When Dicke heard about their fortuitous discovery, particularly that it was apparently isotropic, he and his team pounced. The parameters of the theory were adjusted to fit what had been found, and observational verification was claimed. When they explained to the puzzled pair in New Jersey that they had made one of the most important discoveries in the history of science, and that glory and pecuniary abundance would surely follow, Arno and Bob changed their whole approach to the problem. Sure enough, they soon became world famous, earned the Nobel Prize, and no doubt made a few dollars out of the deal as well.
The whole matter of the universal background radiation is exhausting, and certainly beyond the scope of this small work. I intend in this chapter to touch the nerve; I shall attempt to distil several essential points from the theoretical wash colouring cosmological radiation, and thereby expose the wishful science that frames it. Unfortunately, cosmology in the 20th century was considered to be confined to one of only two camps—the expanding fireball hypothesis claimed by George Gamow, and the Steady State theory promoted by Fred Hoyle. It was in comparing these two models (with wilful bias favouring the former, it must be said) that we arrived at the appalling justification for the methodology of modern, consensus cosmology: Science as the lesser of two evils. How many times have we not heard someone say, in all earnestness, “We accept Big Bang Theory although it leaks like a sieve, simply because it seems to work better than the alternatives.” That’s science? Sounds like a game of gin rummy to me.
In cosmology, we would be forgiven for thinking that preference is for the greater evil, since Steady State generally employs far better physics than Big Bang Theory (and please, I imply no literal sense to the word “evil”; neither theory is wicked, merely imperfect to some degree). Success in the arena of competing ideas has always boiled down, not to bricks-and-mortar science, but to the measure of charisma and evangelical skill of the proponents. George Gamow was a star on the stage and Fred Hoyle only marginally less so. The others, I’m afraid, were rather dull. Consequently, many fine ideas fell by the wayside, including, in my opinion, the most realistic model of all, the static, equilibrium, endless Universe first proposed in 1928 by Nobel Laureate and author of the 3rd law of thermodynamics, Walther Nernst.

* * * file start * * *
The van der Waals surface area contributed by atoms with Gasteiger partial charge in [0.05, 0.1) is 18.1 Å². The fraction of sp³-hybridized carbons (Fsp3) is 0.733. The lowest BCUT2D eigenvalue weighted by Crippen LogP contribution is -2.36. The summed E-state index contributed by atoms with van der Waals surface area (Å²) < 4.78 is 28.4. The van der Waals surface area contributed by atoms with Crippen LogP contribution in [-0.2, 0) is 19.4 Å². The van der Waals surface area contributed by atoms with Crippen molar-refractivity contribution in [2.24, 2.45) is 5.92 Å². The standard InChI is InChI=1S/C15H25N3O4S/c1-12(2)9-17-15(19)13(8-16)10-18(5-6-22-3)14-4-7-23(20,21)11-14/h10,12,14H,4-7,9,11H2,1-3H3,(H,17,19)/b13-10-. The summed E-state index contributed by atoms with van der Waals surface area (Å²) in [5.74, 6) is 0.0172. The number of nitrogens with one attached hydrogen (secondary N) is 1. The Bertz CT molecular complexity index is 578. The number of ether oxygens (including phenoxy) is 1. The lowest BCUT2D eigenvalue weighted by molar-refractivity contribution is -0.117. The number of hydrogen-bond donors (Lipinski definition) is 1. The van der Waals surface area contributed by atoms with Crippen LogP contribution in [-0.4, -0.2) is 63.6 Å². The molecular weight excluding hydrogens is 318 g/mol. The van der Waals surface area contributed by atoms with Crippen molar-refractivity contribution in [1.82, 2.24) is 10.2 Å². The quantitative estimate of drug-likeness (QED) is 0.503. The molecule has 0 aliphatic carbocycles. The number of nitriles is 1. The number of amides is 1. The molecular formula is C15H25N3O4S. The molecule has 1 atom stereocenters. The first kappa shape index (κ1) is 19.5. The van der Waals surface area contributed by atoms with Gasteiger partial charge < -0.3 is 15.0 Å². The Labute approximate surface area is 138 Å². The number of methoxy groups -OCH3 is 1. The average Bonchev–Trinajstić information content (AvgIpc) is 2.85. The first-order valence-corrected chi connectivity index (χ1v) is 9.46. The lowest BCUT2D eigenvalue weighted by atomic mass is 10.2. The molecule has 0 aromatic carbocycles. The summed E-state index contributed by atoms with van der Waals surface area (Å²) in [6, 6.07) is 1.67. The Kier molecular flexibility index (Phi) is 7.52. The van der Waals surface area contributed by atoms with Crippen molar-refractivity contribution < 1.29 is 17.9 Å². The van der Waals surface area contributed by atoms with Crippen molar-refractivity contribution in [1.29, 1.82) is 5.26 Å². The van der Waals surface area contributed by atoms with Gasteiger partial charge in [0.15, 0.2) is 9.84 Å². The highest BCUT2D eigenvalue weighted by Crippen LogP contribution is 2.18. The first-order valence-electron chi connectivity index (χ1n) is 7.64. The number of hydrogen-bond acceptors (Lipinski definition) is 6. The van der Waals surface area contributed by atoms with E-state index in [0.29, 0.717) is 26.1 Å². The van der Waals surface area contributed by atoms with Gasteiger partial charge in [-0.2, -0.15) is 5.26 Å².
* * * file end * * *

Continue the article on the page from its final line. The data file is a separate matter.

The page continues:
Nernst’s conception of a stationary Universe was supported and developed by illustrious physicists of the 20th century, including Erwin Finlay-Freundlich, Max Born, and Louis de Broglie; two of whom would themselves subsequently receive the Nobel Prize. Despite being crafted with exemplary physics based upon observation, it has been studiously ignored by mainstream space scientists for more than 80 years. Why cosmology should have been limited to a two-horse race—and latterly, to a one horse race—when there is so much good science opposing the sole remaining nag on the course is quite beyond me.
Clearly, the background radio signal eventually discovered by Penzias and Wilson had a far better fit to static Universe models heated by natural objects than it did the expanding fireball model of George Gamow. In 1961, Dr Gamow published his calculation of the background temperature: 50 kelvins, more than 17 times greater than that seen by Penzias and Wilson. It was undoubtedly Gamow’s legendary charisma and stage persona that carried the day for the extraordinary version of events that would triumph in cosmology. It was most certainly not because the facts were on his side.